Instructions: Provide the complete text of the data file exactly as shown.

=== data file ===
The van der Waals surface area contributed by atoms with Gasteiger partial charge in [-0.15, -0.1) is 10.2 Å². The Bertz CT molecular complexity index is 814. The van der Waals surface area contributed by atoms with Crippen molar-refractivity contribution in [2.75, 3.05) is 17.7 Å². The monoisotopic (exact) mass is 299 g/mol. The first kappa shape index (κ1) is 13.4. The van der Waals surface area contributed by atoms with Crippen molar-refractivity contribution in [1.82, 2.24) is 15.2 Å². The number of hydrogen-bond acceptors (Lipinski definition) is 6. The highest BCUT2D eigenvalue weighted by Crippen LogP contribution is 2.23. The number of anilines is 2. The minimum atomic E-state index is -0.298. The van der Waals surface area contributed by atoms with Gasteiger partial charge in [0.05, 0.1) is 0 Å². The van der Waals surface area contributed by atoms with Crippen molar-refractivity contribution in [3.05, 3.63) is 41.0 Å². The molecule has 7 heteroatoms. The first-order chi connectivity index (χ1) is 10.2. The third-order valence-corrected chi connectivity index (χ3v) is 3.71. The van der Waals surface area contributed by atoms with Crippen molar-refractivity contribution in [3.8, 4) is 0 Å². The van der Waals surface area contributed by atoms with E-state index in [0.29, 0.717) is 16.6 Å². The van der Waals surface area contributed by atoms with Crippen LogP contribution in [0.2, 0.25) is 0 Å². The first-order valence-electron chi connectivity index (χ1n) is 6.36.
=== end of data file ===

The van der Waals surface area contributed by atoms with Gasteiger partial charge in [-0.15, -0.1) is 10.2 Å². The Bertz CT molecular complexity index is 814. The van der Waals surface area contributed by atoms with Crippen molar-refractivity contribution in [2.75, 3.05) is 17.7 Å². The monoisotopic (exact) mass is 299 g/mol. The first kappa shape index (κ1) is 13.4. The van der Waals surface area contributed by atoms with Crippen molar-refractivity contribution in [1.82, 2.24) is 15.2 Å². The number of hydrogen-bond acceptors (Lipinski definition) is 6. The highest BCUT2D eigenvalue weighted by Crippen LogP contribution is 2.23. The number of anilines is 2. The minimum atomic E-state index is -0.298. The van der Waals surface area contributed by atoms with Gasteiger partial charge in [0.05, 0.1) is 0 Å². The van der Waals surface area contributed by atoms with Crippen molar-refractivity contribution in [3.05, 3.63) is 41.0 Å². The molecule has 7 heteroatoms. The first-order chi connectivity index (χ1) is 10.2. The third-order valence-corrected chi connectivity index (χ3v) is 3.71. The van der Waals surface area contributed by atoms with Crippen molar-refractivity contribution in [3.8, 4) is 0 Å². The van der Waals surface area contributed by atoms with E-state index in [0.29, 0.717) is 16.6 Å². The van der Waals surface area contributed by atoms with Crippen LogP contribution in [0.2, 0.25) is 0 Å². The first-order valence-electron chi connectivity index (χ1n) is 6.36.